Son car­ries on fa­ther’s tradition of modernity and devel­op­ment

An in­ter­view with Ah­mad Al-Fad­hel

Kuwait Times - - LOCAL - By Nawara Fat­ta­hova

KUWAIT: As part of our se­ries, Can­di­date Speaks, Kuwait Times met can­di­date Ah­mad Al-Fad­hel, who is run­ning from the third con­stituency. He is the son of MP Nabeel Al-Fad­hel, who passed away last De­cem­ber while still in of­fice. He es­pouses the same mod­ern ideas as his late fa­ther, who hoped to make Kuwait the most de­vel­oped country in the re­gion.

“I have many is­sues that I would like to work on if I en­ter the par­lia­ment. I have var­i­ous so­lu­tions and law pro­pos­als for var­i­ous prob­lems in­clud­ing ed­u­ca­tion, health, econ­omy, cul­ture, sports and re­forms in the par­lia­ment and gov­ern­ment,” Fad­hel told Kuwait Times.

On ed­u­ca­tion

“I would work on two is­sues - the sys­tem and the cur­ricu­lum. We need to change the sys­tem of rote learn­ing and in­stead teach chem­istry, physics, math­e­mat­ics and other sub­jects, in­clud­ing events such as World War II. Stu­dents should learn about ma­te­ri­als, num­bers and other ac­tiv­i­ties that will help them in­ter­nal­ize the knowl­edge, as they do in Swe­den. We also need to train teach­ers,” Fad­hel noted.

On sports

“The gov­ern­ment is tak­ing care of sports com­pletely, and this is a very old prac­tice. To­day sports, cul­ture and arts should be an in­dus­try, each with its own mech­a­nism. We should have pri­vate teams us­ing pub­lic fa­cil­i­ties. There should be in­vest­ment in real es­tate to grab the at­ten­tion of in­vestors, even if they don’t like sports. The gov­ern­ment should give in­vestors land on which they can build sports cen­ters, where pro­fes­sional play­ers can train and par­tic­i­pate in pro­fes­sional leagues,” Fad­hel ex­plained.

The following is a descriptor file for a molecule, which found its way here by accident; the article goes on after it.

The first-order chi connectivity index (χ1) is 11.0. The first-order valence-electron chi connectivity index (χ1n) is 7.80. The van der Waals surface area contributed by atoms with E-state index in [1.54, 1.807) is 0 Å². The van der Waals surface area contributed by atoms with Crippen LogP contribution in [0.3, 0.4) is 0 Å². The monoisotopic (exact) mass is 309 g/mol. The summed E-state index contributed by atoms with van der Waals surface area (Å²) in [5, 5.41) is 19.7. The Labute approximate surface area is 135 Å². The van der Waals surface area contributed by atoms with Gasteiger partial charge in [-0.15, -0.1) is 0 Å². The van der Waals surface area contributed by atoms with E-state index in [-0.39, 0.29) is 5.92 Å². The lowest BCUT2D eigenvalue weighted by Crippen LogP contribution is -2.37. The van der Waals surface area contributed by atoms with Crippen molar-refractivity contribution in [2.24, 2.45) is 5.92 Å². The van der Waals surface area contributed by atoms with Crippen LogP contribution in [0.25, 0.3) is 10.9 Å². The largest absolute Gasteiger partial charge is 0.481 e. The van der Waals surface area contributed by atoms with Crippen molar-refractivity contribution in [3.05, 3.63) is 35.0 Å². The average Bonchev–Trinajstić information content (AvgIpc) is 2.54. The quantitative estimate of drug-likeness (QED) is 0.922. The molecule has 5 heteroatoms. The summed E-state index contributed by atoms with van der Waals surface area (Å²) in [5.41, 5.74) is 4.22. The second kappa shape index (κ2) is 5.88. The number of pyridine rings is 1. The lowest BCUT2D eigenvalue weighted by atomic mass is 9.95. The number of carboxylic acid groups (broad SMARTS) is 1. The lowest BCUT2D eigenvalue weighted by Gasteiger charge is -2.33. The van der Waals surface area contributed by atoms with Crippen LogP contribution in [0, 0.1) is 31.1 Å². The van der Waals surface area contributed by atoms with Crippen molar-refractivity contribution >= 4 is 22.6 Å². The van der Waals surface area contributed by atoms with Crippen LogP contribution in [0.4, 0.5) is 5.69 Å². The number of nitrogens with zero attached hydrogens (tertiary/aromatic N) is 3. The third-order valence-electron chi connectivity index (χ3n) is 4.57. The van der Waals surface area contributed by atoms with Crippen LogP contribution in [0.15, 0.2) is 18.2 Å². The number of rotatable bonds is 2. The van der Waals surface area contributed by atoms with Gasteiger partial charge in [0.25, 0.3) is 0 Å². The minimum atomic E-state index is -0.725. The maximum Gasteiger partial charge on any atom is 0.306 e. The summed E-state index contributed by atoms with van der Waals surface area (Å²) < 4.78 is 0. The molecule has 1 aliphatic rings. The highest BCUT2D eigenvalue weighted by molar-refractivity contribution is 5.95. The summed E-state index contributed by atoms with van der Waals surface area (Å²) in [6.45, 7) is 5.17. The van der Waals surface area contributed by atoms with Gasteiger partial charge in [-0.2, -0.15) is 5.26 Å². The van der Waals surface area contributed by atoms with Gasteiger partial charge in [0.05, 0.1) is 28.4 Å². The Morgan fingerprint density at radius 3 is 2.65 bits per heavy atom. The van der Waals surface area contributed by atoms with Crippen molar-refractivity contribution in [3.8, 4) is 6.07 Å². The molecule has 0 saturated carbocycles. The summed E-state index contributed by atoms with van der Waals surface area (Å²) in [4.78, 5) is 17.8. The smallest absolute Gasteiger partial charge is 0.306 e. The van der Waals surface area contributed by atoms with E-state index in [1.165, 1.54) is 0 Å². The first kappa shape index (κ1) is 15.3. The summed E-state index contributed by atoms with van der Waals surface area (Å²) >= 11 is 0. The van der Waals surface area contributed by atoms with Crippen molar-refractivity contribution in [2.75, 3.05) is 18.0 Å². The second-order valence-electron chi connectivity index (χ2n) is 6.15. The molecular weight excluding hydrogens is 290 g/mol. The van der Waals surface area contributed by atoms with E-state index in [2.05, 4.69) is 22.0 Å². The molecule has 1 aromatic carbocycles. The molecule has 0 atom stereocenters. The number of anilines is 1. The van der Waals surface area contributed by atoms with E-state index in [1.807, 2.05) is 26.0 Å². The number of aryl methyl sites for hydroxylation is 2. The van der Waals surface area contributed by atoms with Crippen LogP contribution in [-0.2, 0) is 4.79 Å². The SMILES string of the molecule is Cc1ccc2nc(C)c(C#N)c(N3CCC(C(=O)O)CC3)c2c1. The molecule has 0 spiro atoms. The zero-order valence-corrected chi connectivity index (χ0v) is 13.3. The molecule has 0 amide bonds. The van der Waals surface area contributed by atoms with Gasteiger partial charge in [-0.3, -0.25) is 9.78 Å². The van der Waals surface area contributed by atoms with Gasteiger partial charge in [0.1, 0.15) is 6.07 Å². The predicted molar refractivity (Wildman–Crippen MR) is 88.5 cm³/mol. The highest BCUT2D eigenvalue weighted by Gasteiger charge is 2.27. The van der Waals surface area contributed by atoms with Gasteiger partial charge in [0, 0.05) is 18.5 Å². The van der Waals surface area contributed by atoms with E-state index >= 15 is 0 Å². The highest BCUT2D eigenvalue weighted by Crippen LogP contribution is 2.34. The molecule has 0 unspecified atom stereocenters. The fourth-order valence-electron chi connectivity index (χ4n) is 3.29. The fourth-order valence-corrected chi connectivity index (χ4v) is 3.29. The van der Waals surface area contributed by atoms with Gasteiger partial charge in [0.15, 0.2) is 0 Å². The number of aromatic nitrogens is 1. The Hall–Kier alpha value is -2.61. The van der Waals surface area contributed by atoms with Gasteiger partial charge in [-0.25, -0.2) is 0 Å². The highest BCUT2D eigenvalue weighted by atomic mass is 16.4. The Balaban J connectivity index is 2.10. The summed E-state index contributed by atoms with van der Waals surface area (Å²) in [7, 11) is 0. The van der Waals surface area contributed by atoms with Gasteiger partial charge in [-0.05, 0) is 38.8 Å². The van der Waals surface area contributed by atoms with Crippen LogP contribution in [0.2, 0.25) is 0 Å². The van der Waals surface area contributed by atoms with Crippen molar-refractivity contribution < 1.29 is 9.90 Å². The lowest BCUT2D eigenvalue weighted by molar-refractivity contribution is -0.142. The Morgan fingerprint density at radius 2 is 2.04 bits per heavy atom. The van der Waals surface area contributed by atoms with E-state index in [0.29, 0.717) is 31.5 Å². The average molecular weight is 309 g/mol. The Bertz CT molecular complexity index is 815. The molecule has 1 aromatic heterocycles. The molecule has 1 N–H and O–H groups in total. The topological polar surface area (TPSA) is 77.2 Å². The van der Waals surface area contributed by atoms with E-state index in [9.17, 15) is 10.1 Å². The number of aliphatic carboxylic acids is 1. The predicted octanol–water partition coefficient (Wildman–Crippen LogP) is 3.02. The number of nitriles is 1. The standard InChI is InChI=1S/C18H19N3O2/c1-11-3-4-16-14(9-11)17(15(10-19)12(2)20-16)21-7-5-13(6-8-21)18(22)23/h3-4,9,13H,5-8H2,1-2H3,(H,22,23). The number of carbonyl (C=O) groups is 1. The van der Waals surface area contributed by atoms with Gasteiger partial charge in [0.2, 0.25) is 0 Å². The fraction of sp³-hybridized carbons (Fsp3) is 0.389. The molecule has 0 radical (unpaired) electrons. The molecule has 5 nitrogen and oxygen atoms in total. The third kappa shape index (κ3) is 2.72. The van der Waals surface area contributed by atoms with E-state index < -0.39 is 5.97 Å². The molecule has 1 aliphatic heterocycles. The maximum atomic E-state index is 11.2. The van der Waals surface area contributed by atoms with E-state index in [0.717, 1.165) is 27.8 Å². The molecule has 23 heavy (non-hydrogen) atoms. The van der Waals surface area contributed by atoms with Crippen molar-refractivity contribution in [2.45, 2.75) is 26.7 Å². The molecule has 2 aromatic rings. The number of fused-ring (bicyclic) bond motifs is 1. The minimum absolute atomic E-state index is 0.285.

These leagues should be based on schools and dis­tricts. “We have 52 ar­eas, and each of them has a school and co-op. The co-op will pay for the equip­ment of the play­ers, while the Pub­lic Au­thor­ity for Youth will ar­range to bring the train­ers. This is the per­fect en­vi­ron­ment for tal­ent scouts. In the US, they search for tal­ent in schools, then they adopt them and make them join col­lege or pro­fes­sional teams. We can have com­pe­ti­tions in the six gov­er­norates and the win­ners of each gover­norate will play in the play­offs, which will be broad­cast on TV,” Fad­hel added.

On schools

“Teenagers usu­ally dream to be pop­u­lar. Through school sports, we will of­fer them pub­lic­ity through a weekly pub­li­ca­tion that will pub­lish ar­ti­cles with their pho­tos. The con­di­tion is to be an ex­celling stu­dent. Here, we con­nect ed­u­ca­tion with fun and hob­bies. And from the start, they learn that there is no gain with­out work.”

On Cul­ture

“We need to stop the cen­sor­ship of cul­ture and artis­tic work. If some­body is against some­thing, he can re­ply with an­other piece of work that shows his opin­ion - not by ban­ning it. At the same time, we should have cer­tain cri­te­ria to en­sure artis­tic works suit our cul­ture and so­ci­ety. For in­stance, a movie can’t have kiss­ing scenes, but we should be al­lowed to see po­lit­i­cal theatre. I don’t mean books de­tail­ing how to make a bomb for in­stance - these are dan­ger­ous and not al­lowed in any country,” Fad­hel stated.

On Cen­sor­ship

“We should scrap the ban on mu­si­cal con­certs and par­ties. If some­body doesn’t like bal­let, he doesn’t have to at­tend a per­for­mance. Also, gen­der seg­re­ga­tion at the univer­sity is wrong. Af­ter grad­u­a­tion, men and women work in a mixed en­vi­ron­ment. We are in a civil country ruled by law and not only re­li­gion. If we don’t have en­ter­tain­ment, the young gen­er­a­tion will eas­ily be at­tracted to bad be­hav­iors or crim­i­nal­ity. Who­ever doesn’t want to at­tend con­certs can stay at home.”

On Re­li­gious Free­doms